MANCHESTER, N.H. — Bereft of media hordes and nonstop campaign rallies, New Hampshire appeared to be an almost normal place Thursday.
But underneath the crisp blue sky and snowy woods, armies of politicos prepared for a showdown that will land the entire political universe on this state's doorstep by nightfall Friday.
With only four short days between Thursday's Iowa caucuses and New Hampshire's primary, the presidential candidates raced to move their campaign infrastructure 1,300 miles east while, staff here worked the ground for their arrival.
Sen. John McCain (R-Ariz.) has so much riding on the outcome of Tuesday's primary that he returned to the state late Thursday afternoon — before the Iowa caucuses — and held campaign and media events throughout the evening.
The strategy means McCain will likely be one of the only presidential candidates making local news in Friday editions of the state's papers, said Jim Barnett, McCain's state campaign manager.
"As of Friday morning, New Hampshire will be the place to be, and we'll be here tonight so we'll be ready for it," said Barnett, who was busy Thursday morning organizing volunteers for the thousands of door knocks and phone calls they plan to do over the next five days.
Also out knocking on doors Thursday was Derrick Figures, a Washington lobbyist for the American Federation of Teachers.
Figures landed in New Hampshire Wednesday after volunteering to help get out the vote for Democratic candidate Sen. Hillary Rodham Clinton (D-N.Y.), whom the teachers’ union has endorsed.
After four hours of work Thursday morning, Figures' four-person team had hit between 75 and 100 front porches and stoops in Nashua, some of which were already sporting signs and literature from rival campaigns.
"I think it makes a difference anytime you go out and have face-to-face communication with someone. It means a little more than a phone call or a piece of mail. It's personal communication, and people really care about that stuff," he said.
The 15 to 20 AFT volunteers are planning to knock on the doors of 1,500 of their 4,000 New Hampshire members.
The rest will be reached by phone calls and about five mail pieces, Figures said.
The afternoon offered a glimpse of the crush to come. An ABC crew was erecting a set for "Good Morning America" on Elm Street in the heart of downtown Manchester, and the press started to pour in.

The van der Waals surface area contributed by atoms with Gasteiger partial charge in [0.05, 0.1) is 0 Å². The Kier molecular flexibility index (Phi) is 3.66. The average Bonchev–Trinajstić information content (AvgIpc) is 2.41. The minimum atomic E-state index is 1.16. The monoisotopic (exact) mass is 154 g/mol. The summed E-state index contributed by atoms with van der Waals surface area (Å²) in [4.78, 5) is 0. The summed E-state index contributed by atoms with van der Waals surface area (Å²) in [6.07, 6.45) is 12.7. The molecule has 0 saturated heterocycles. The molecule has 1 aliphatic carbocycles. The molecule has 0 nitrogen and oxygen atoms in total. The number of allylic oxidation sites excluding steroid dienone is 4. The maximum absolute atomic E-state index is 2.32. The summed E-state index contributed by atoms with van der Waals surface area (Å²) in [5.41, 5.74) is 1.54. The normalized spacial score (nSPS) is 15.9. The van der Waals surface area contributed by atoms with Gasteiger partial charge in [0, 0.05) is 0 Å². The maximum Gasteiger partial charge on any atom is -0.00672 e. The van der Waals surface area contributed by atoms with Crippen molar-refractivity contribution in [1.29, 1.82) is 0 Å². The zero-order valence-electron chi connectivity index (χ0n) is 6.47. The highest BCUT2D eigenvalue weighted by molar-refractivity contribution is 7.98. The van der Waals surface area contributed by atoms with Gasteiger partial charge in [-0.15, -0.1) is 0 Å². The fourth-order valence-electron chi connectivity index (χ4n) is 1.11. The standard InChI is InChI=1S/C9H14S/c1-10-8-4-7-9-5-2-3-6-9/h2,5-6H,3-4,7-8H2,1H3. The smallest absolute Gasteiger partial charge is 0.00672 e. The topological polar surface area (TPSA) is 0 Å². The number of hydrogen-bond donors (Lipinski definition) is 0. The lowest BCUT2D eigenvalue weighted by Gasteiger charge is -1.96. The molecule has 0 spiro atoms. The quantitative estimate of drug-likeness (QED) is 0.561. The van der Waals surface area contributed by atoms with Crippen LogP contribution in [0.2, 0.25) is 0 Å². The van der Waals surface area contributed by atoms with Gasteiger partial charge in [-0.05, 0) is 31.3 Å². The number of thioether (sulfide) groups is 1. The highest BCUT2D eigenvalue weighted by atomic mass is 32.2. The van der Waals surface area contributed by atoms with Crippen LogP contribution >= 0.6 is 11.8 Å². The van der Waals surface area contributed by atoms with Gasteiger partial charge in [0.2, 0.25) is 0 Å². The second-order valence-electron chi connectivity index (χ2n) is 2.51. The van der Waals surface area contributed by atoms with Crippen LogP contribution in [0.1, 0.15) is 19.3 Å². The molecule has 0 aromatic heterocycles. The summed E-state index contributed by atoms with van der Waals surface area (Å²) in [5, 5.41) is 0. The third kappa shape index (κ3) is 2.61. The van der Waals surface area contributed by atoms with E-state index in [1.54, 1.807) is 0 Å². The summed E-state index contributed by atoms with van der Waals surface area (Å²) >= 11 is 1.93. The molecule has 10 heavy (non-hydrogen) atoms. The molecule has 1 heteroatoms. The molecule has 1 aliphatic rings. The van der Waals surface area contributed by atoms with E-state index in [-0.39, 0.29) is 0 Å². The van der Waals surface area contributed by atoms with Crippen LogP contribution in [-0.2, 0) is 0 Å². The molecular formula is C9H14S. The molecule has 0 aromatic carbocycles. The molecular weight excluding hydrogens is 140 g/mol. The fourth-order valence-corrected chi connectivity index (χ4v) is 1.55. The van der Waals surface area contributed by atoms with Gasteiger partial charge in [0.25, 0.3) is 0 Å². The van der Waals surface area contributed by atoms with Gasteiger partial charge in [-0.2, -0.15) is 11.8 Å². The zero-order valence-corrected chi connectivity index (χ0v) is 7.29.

"It's nearly impossible to get a hotel room in Manchester through the primary day," said Mike Skelton, an official with the Greater Manchester Chamber of Commerce.
He predicted the shorter-than-usual window between Iowa and New Hampshire might mean less money coming into the Granite States than the nearly $200 million linked to the 2004 primary.
And three fewer days between Iowa and New Hampshire will have a definite impact on the campaigns, said Andy Smith, an associate professor of political science at the University of New Hampshire.
The compressed timetable will give candidates who lost in Iowa little chance to turn their fortunes around as the Iowa echo dominates the news cycle.
Even with eight days between the two contests in 2004, Howard Dean was unable to make up the 18 points he lost in a single day after his defeat in Iowa, Smith said.
Compounding the problem is that, with so many campaigns vying for attention, no campaign is going to be able to successfully break through all the noise.
Candidates trying to buy airtime won't fare much better. There's not a minute of commercial time left in the New Hampshire market, Smith said.
The New Hampshire debates this weekend will be one of the only opportunities for candidates to make news and even then it's likely to be a "NASCAR moment, when somebody crashes into the wall."
The sponsors of back-to-back Republican and Democratic debates — Facebook, WMUR and ABC — could bar second-tier candidates, ncluding Democrats Joe Biden, Chris Dodd and Dennis J. Kucinich, as well as Republican Duncan Hunter.
And, more controversially, Fox News hasn't invited Republican fundraising star Ron Paul to participate in a Sunday forum it's hosting in Manchester.
Fred Thompson, who lags behind Paul in polls here, was invited.
And Paul, for whom New Hampshire offers perhaps the best chance to translate his zealous online fundraising and support into votes, may hold an alternative event Sunday if Fox doesn't reverse course, said spokesman Jesse Benton.
"We're not going to skip a beat over this," said Benton. Paul plans to attend a series of house parties with undecided voters, Benton said, and to campaign with Barry Goldwater Jr. — son and namesake of the small-government Republican icon — Sunday and Monday.
Coming out of Iowa, campaigns will have to be sure to prioritize their resources in New Hampshire, said Sue Casey, who played key roles in the New Hampshire campaigns of former Democratic candidates Gary Hart and John F. Kerry.
For instance, if candidates have a strong ground game, they must be careful not to cannibalize those staffers to help produce campaign events.
"Before you know it, you've done five days' worth of events, but you haven't made the 100,000 phone calls. You don't have your precinct captains walking one more time. You don't have the food for the volunteers and all that little stuff not getting done is going to cost you," she said, adding that a successful get-out-the-vote effort can bump a candidate's total 5 percentage points.
Those extra points could be crucial in an election the secretary of state is predicting turnout would exceed the record high of 396,000 voters in 2000.
And while snow still blanketed the ground and the temperature hovered in the single digits Thursday, the forecast was calling for an unseasonably warm day Tuesday.